By: Jack McCarthy | Follow Me On Twitter @73johnnymac
As the Stanley Cup Final shifts back to Boston for Game 5 on Thursday night at TD Garden, the Boston Bruins will be looking to recapture the momentum in what’s been a back-and-forth series through four games. While the Bruins will need much better performances across the line-up, you can bet the fourth line will be itching to lead the bounce-back as they played nowhere near their usual standard in Game 4’s loss.
The fourth line of Sean Kuraly, Joakim Nordstrom and Noel Acciari can usually be relied upon to drive possession and help tilt the ice in the Bruins favor. The line starts the majority of its shifts in the defensive zone and quite often skates to the bench having earned an offensive zone face-off. That’s exactly what you’re looking for from your fourth line.
There has been an added bonus from the line so far in the Stanley Cup Final-production. Kuraly (2G-2A-4Pts, 2GWG’s), Nordstrom (1G-3A-4Pts), and Acciari (1G-1A-2Pts) have combined for 10 points in the first four games of the Stanley Cup Final. The worrying trend for the line, however, is that their 5-vs-5 Corsi percentage has been steadily declining as the series has progressed and culminated with some horrendous numbers in Game 4.
Let’s take a closer look at what the line has produced over the first four games. As a reminder, Corsi % is a reliable possession metric which measures shot attempts for against shot attempts against, expressed as a percentage and for 5-on-5-play. A measure of 50% means a team is generating an equal number of shot attempts for and against while that player is on the ice. Therefore, as a baseline, positive Corsi is viewed as a percentage greater than 50, and more often than not, players and teams generating Corsi percentages greater than 50 are more successful.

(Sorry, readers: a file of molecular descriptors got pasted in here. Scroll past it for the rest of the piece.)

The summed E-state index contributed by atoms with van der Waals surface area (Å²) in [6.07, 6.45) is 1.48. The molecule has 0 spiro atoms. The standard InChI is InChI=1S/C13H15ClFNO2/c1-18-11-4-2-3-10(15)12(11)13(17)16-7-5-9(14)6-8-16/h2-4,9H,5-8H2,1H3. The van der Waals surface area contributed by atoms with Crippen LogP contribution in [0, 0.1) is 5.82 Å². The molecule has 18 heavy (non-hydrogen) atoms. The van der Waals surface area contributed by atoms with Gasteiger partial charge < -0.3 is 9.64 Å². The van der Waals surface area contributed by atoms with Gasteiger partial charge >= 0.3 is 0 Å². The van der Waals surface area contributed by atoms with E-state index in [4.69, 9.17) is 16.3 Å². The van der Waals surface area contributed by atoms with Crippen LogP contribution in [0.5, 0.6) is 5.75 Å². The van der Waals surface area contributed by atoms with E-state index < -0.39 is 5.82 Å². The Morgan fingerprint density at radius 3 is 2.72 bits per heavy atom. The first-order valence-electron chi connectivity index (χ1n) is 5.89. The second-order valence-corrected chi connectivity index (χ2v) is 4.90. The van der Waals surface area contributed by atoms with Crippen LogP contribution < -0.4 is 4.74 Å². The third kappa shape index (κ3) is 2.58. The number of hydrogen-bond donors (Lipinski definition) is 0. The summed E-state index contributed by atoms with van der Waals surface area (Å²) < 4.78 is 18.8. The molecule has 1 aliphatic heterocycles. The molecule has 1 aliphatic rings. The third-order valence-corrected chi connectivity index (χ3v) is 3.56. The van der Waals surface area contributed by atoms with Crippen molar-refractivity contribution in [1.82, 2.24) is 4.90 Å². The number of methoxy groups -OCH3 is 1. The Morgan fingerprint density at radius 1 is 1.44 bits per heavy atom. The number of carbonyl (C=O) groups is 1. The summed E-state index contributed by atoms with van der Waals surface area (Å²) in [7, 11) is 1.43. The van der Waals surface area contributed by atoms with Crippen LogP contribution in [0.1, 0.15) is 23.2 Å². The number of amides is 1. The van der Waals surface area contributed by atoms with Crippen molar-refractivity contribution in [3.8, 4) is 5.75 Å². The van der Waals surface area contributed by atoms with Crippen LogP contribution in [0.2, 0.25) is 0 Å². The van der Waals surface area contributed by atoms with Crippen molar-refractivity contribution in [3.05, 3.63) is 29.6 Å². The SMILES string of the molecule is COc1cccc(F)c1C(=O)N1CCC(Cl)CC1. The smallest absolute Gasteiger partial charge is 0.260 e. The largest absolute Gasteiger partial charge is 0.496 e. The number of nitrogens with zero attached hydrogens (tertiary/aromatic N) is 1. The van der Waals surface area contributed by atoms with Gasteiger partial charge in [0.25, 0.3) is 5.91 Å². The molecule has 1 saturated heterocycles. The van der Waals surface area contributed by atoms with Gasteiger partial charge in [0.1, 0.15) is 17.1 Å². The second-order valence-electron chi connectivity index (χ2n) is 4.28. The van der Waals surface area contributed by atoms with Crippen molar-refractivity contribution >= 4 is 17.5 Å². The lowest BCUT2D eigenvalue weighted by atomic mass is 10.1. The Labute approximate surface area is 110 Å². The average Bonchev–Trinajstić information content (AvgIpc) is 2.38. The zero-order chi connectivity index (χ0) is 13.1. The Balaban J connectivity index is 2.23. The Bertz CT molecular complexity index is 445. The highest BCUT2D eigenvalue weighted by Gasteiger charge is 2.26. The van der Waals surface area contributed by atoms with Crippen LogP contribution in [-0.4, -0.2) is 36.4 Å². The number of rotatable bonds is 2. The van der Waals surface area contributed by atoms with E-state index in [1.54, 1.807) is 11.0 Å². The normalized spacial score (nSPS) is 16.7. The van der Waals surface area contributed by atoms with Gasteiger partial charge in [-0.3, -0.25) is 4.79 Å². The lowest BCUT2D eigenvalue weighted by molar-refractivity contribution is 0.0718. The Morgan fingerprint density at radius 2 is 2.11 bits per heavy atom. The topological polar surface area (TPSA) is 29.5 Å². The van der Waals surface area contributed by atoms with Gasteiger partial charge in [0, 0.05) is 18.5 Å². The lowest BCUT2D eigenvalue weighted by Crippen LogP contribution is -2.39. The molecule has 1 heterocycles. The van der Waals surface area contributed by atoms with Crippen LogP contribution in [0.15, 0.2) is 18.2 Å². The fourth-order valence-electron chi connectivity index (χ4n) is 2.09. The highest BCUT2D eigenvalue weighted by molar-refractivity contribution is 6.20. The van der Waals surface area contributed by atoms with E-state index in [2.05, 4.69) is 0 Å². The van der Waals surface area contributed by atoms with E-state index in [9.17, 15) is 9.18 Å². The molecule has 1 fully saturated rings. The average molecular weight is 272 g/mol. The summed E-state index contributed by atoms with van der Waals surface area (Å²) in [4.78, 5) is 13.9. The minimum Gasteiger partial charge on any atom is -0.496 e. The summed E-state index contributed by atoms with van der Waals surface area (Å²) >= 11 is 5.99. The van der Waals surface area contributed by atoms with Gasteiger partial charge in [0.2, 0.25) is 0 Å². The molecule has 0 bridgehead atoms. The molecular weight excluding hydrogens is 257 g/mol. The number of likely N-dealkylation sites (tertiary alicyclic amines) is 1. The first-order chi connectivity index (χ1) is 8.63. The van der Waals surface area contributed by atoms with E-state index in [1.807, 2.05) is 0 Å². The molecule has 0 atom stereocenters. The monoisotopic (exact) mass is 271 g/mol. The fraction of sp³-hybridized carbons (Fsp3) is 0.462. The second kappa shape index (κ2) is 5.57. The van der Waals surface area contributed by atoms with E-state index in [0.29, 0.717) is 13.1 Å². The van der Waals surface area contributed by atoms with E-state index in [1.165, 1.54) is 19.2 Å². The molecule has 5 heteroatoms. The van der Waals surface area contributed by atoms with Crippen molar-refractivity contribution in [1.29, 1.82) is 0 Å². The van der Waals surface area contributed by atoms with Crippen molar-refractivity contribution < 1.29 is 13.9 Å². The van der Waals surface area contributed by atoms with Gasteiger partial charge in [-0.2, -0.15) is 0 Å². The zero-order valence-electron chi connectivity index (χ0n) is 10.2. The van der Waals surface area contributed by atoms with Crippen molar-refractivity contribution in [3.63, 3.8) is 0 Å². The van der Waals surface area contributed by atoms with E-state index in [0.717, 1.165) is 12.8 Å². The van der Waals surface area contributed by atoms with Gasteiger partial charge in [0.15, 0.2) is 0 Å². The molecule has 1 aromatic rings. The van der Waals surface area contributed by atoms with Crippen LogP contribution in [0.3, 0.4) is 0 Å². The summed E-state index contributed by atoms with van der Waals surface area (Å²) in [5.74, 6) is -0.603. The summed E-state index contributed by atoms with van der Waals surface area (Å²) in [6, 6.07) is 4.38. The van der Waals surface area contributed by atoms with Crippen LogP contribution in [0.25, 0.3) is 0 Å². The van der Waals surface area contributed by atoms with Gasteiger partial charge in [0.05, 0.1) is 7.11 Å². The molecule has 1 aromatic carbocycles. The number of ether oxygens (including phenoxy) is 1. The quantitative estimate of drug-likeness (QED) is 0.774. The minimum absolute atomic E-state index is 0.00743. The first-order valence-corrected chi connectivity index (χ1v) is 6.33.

Corsi % through four games, stats courtesy of hockeyreference.com:
|CF % (5v5)||Game 1||Game 2||Game 3||Game 4|
As the table above shows, the trend has been going the wrong way, and that’s a worry if you’re the Bruins. Game 4 was a particularly rough night for the trio as they were held off the score sheet for the first time in the series and gave up the game’s opening goal on their first shift at the 0:43 mark.
Bruins start the No. 1 line + Chara-McAvoy. Blues start their fourth line + Bouwmeester-Pietrangelo.
— Fluto Shinzawa (@FlutoShinzawa) June 4, 2019
St Louis took full advantage of home ice to get the match-ups they were looking for in Game 4. The Bruins started with the Bergeron line and St Louis interim-Head Coach, Craig Berube, countered with his fourth line. After a stoppage, 29 seconds in, Bruins Coach, Bruce Cassidy, sent the Kuraly line over the boards for a defensive zone face-off. The Blues countered with the Ryan O’Reilly line, and they quickly capitalized with an opening minute goal that energized the building and the Blues. All in all, not the start the Bruins were looking for or needed on the road in a hostile environment.